Sergeant First Class Elias Odar gives the cadets of the South Carolina Civil Air Patrol a brief to introduce them to the 260th Quartermaster Bn. Motorpool.

HUNTER ARMY AIRFIELD, Ga. - The blazing sun on June 23 did not deter the cadets of the South Carolina Civil Air Patrol from touring the various facilities that keep Hunter Army Airfield operational.

Among the toured sites were the 3rd Combat Aviation Brigade hangar and the 260th Quartermaster Battalion motorpool.

More than 100 cadets poured out of busses outside of one of the 3rd CAB hangars, where four of the Brigade’s companies displayed their flight vehicles and offered the chance for the visitors to sit in the cockpits.

Shortly after, the busses were re-loaded and the cadets headed to the 260th QM motorpool, where they viewed the various vehicles and equipment that keep the battalion mission-ready, including fuel trucks, the portable petroleum laboratory, and the shower units.

“There are three main functions of the Civil Air Patrol: aerospace education, the cadet program, and emergency services,” said Capt. Bill Hargrove, encampment commandant. “Here are examples of the cadet program and aerospace education. We’ve already visited the Marine Corps aviation at Parris Island, and now we’re showing them the Army side of the house.”

“One of our main missions is cadet education,” explained Jeff Parcell, the director of cadet programs. “Most of the cadets in the Civil Air Patrol have a lot of interest in aviation. [By visiting HAAF,] we’re exposing them to as much stuff as possible.”

Sergeant Roy Davis, 110th Quartermaster Company, 260th Quartermaster Bn., showed the cadets his 1088 fuel tank truck. “Most of the questions the cadets asked were combat-based,” Sgt. Davis said. “I gave the best answers I could, based on my real-life experiences in Iraq. This is a good example of a real, dangerous job we do for them to learn.”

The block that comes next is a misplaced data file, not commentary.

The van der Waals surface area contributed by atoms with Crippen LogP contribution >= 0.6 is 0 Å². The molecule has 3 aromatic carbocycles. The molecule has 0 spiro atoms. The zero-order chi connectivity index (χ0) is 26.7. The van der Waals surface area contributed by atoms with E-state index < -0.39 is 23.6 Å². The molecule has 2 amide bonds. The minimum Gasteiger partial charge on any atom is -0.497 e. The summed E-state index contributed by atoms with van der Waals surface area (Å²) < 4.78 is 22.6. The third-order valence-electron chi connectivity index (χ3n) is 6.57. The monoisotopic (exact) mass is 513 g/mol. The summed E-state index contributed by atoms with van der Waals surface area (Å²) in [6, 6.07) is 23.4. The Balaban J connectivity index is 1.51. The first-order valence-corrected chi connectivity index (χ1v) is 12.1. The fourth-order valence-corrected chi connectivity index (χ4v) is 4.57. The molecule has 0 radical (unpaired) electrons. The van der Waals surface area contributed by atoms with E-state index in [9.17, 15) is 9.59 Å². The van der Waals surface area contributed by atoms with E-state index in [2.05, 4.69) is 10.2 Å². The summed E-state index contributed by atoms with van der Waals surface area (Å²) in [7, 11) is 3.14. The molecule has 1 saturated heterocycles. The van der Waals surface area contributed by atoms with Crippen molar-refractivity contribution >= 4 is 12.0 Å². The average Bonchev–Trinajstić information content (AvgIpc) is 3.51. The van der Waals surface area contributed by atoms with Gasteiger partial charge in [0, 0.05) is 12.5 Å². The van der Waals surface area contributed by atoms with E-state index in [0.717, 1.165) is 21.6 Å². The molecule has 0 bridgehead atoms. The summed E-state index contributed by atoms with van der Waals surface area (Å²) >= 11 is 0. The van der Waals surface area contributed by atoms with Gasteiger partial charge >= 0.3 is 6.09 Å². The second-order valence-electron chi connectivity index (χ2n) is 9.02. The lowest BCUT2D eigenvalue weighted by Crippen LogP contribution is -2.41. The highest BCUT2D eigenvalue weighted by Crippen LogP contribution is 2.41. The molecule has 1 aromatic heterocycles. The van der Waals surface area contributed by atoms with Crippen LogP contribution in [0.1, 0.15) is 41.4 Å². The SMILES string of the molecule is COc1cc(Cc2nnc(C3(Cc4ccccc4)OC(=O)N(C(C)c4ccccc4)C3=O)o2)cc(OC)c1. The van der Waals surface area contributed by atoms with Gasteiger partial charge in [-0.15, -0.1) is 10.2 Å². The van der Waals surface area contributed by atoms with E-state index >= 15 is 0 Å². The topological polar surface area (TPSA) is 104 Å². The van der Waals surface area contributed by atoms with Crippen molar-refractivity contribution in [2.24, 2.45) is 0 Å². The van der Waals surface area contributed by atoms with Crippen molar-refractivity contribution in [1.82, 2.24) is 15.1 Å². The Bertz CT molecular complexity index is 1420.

The cadets enthusiastically learned everything they could during their visit.

“This is really fun,” says Cadet Tech Sgt. Timothy Shannon, age 14. “[Hunter] is one of most impressive Army bases I’ve been to.”

Cadet Capt. Ben Gardner, age 17, is the encampment cadet commander of the Civil Air Patrol cadet program. He was pleased with both the facilities with Hunter Army Airfield and the enthusiasm of his cadets to learn about how the Army functions.

“It is benefitting the cadets to see how the branches of the military work,” Gardner said. “Getting hands on with how [the Soldiers] keep Hunter Army Airfield working is a great experience, and the cadets are having fun.”

The cadets also took away the different options that will be available to them upon graduating high school.

“A warrant officer told us about [a program called] High School to Flight School,” said Cadet Master Sgt. Austin Snyder, age 15. “I didn’t know about that; it might be what I want to do after graduation.”

“I’ve learned a lot looking at all of the helicopters,” added Cadet Tech Sgt. Morgan Mastry, age 16.

Cadet Airman 1st Class Corbin Godfrin, age 12, was motivated by the displays.

“I hope to drive one of the Chinooks or the Apache,” he said.

Page last updated Thu June 30th, 2011 at 11:12